We had learned from the tour that Arequipans are very proud of both their city and their cuisine. They have their coat of arms everywhere, and their signature dish is rocoto rellena: a very spicy pepper stuffed with mince. You can try and get this in other parts of Peru, but Arequipans will tell you that it won't be as good. With that in mind, we tried to find a recommended place to eat which served it in the evening, and after a 2km walk we arrived to find that the restaurant had been closed for maintenance for one day only, which happened to be that day. Typical luck. Somehow, we stumbled upon a restaurant called India which served, erm, Indian food. Actual Indian food. It was almost as good as curry from back home. Even the cold plates and the lack of naan bread couldn't detract. It wasn't rocoto rellena, but it did the job. The city is also beautifully lit in the evening.
The next day, we were up at a stupid hour to trek down Colca Canyon. Our guide was Marcos, who didn't really offer much in the way of information on the trip, and was ever so slightly sleazy. Still, he did his job in getting us around. Our first stop was Cruz del Condor (Cross of the Condor) where we waited for a good half hour to try and spot some Andean Condors in the thick mist covering the mountain pass. About five minutes before we needed to leave, we spotted one flying through the fog at a great distance, and then two flying together. Then we were lucky enough to spot a couple of juveniles perched on a rock with an adult nearby. The condors were magnificent and their wingspan was huge; they soared on the air pockets in the canyon effortlessly. Soon after, we had stocked up on bananas and were descending into the canyon.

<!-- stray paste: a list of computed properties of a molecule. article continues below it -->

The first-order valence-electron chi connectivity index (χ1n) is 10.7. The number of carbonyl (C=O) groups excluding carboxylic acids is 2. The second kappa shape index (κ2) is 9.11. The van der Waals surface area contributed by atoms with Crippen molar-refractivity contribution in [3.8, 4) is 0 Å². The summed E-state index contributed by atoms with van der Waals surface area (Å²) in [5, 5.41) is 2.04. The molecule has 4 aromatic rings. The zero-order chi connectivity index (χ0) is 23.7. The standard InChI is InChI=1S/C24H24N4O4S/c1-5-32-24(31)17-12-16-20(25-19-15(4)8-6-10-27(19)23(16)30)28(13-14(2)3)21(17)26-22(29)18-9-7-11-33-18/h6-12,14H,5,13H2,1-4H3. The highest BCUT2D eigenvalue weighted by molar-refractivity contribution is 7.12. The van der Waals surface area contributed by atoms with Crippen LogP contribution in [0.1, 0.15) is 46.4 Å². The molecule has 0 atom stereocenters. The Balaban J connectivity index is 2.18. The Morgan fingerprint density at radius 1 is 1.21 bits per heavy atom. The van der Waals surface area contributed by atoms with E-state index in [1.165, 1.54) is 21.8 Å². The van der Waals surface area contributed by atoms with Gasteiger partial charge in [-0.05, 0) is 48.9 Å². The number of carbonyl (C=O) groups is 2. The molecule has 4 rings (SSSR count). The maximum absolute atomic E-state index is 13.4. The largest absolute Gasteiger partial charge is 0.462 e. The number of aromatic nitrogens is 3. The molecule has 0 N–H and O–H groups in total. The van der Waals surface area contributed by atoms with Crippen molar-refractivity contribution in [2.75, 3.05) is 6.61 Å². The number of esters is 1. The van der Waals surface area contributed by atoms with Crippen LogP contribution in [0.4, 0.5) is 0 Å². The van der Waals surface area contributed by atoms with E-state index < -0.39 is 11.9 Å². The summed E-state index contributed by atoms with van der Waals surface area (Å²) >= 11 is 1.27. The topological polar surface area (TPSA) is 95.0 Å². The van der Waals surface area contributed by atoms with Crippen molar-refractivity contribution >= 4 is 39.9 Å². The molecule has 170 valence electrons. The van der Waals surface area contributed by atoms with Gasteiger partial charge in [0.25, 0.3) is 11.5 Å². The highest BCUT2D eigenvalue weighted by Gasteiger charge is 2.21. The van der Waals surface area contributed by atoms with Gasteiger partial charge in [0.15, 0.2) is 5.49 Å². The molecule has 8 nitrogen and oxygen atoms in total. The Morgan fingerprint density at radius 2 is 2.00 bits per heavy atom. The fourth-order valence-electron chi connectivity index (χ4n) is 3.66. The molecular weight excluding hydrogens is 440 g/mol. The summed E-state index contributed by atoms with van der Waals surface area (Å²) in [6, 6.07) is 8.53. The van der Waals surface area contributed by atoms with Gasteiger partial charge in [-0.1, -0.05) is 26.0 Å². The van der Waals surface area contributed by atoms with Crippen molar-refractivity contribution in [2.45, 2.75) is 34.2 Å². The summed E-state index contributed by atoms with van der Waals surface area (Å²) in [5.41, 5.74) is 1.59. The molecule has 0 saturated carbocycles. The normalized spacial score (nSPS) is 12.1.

It was a tough hike. The heat was oppressive, our sandals kept getting filled with stones, and the path was steep. The views, however, were totally worth it. The river stretched out for miles, and the rock formations were fascinating - one even looked uncannily like a face. There were a couple of rest stops along the way with various local ladies selling goods. At one point we were told that we were at the last place that sold fruit on the trip; we decided to carry on regardless, and about two hours later came across what passed for a supermarket in the middle of the canyon - complete with fruit - run by a lady who was likely the richest woman in Colca Canyon. I guess he gets commission for pointing us towards the first lady...